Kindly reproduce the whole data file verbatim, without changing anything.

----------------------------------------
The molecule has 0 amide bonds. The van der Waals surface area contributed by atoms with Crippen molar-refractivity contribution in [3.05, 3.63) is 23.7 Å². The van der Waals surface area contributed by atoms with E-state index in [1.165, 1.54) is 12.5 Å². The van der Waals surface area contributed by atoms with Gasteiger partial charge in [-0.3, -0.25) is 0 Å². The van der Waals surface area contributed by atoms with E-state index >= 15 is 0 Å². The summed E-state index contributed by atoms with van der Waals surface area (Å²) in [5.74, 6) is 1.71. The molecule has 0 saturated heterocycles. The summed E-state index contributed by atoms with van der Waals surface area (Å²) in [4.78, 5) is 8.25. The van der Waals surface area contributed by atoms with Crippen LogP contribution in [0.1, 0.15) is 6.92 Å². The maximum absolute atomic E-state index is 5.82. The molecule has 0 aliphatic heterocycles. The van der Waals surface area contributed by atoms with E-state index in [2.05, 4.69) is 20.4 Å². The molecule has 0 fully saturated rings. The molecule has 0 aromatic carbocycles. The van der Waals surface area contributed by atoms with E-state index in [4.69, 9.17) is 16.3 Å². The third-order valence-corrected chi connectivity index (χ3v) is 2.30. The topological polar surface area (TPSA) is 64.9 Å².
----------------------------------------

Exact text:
The molecule has 0 amide bonds. The van der Waals surface area contributed by atoms with Crippen molar-refractivity contribution in [3.05, 3.63) is 23.7 Å². The van der Waals surface area contributed by atoms with E-state index in [1.165, 1.54) is 12.5 Å². The van der Waals surface area contributed by atoms with Gasteiger partial charge in [-0.3, -0.25) is 0 Å². The van der Waals surface area contributed by atoms with E-state index >= 15 is 0 Å². The summed E-state index contributed by atoms with van der Waals surface area (Å²) in [5.74, 6) is 1.71. The molecule has 0 saturated heterocycles. The summed E-state index contributed by atoms with van der Waals surface area (Å²) in [4.78, 5) is 8.25. The van der Waals surface area contributed by atoms with Crippen LogP contribution in [0.1, 0.15) is 6.92 Å². The maximum absolute atomic E-state index is 5.82. The molecule has 0 aliphatic heterocycles. The van der Waals surface area contributed by atoms with E-state index in [2.05, 4.69) is 20.4 Å². The molecule has 0 fully saturated rings. The molecule has 0 aromatic carbocycles. The van der Waals surface area contributed by atoms with E-state index in [4.69, 9.17) is 16.3 Å². The third-order valence-corrected chi connectivity index (χ3v) is 2.30. The topological polar surface area (TPSA) is 64.9 Å².